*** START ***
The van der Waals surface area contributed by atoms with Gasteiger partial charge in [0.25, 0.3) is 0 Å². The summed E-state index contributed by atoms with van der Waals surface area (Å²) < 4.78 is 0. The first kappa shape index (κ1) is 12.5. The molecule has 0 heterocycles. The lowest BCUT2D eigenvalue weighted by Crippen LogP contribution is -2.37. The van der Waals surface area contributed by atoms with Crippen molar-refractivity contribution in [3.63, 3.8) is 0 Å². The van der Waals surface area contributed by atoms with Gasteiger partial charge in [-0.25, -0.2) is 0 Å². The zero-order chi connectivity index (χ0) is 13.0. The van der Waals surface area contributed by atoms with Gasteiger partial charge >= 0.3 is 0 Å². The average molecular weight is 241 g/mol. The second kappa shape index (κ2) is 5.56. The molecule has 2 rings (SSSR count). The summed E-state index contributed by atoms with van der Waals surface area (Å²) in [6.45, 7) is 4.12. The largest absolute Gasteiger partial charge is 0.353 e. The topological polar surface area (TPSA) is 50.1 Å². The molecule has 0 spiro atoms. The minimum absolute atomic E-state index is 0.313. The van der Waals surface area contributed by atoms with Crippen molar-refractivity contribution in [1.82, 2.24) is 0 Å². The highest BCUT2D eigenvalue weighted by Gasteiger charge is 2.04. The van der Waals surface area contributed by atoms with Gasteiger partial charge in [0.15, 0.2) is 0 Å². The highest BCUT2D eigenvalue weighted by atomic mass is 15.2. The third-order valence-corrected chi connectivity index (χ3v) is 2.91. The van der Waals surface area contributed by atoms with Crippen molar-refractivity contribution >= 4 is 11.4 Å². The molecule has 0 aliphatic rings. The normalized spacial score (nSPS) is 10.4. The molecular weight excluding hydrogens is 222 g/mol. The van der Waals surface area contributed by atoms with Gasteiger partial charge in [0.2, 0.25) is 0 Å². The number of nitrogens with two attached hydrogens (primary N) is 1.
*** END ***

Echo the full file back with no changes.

The van der Waals surface area contributed by atoms with Gasteiger partial charge in [0.25, 0.3) is 0 Å². The summed E-state index contributed by atoms with van der Waals surface area (Å²) < 4.78 is 0. The first kappa shape index (κ1) is 12.5. The molecule has 0 heterocycles. The lowest BCUT2D eigenvalue weighted by Crippen LogP contribution is -2.37. The van der Waals surface area contributed by atoms with Crippen molar-refractivity contribution in [3.63, 3.8) is 0 Å². The van der Waals surface area contributed by atoms with Gasteiger partial charge in [-0.25, -0.2) is 0 Å². The zero-order chi connectivity index (χ0) is 13.0. The van der Waals surface area contributed by atoms with Gasteiger partial charge >= 0.3 is 0 Å². The average molecular weight is 241 g/mol. The second kappa shape index (κ2) is 5.56. The molecule has 2 rings (SSSR count). The summed E-state index contributed by atoms with van der Waals surface area (Å²) in [6.45, 7) is 4.12. The largest absolute Gasteiger partial charge is 0.353 e. The topological polar surface area (TPSA) is 50.1 Å². The molecule has 0 spiro atoms. The minimum absolute atomic E-state index is 0.313. The van der Waals surface area contributed by atoms with Crippen molar-refractivity contribution in [1.82, 2.24) is 0 Å². The highest BCUT2D eigenvalue weighted by Gasteiger charge is 2.04. The van der Waals surface area contributed by atoms with Gasteiger partial charge in [0.15, 0.2) is 0 Å². The highest BCUT2D eigenvalue weighted by atomic mass is 15.2. The third-order valence-corrected chi connectivity index (χ3v) is 2.91. The van der Waals surface area contributed by atoms with Crippen molar-refractivity contribution >= 4 is 11.4 Å². The molecule has 0 aliphatic rings. The normalized spacial score (nSPS) is 10.4. The molecular weight excluding hydrogens is 222 g/mol. The van der Waals surface area contributed by atoms with Gasteiger partial charge in [0.2, 0.25) is 0 Å². The number of nitrogens with two attached hydrogens (primary N) is 1.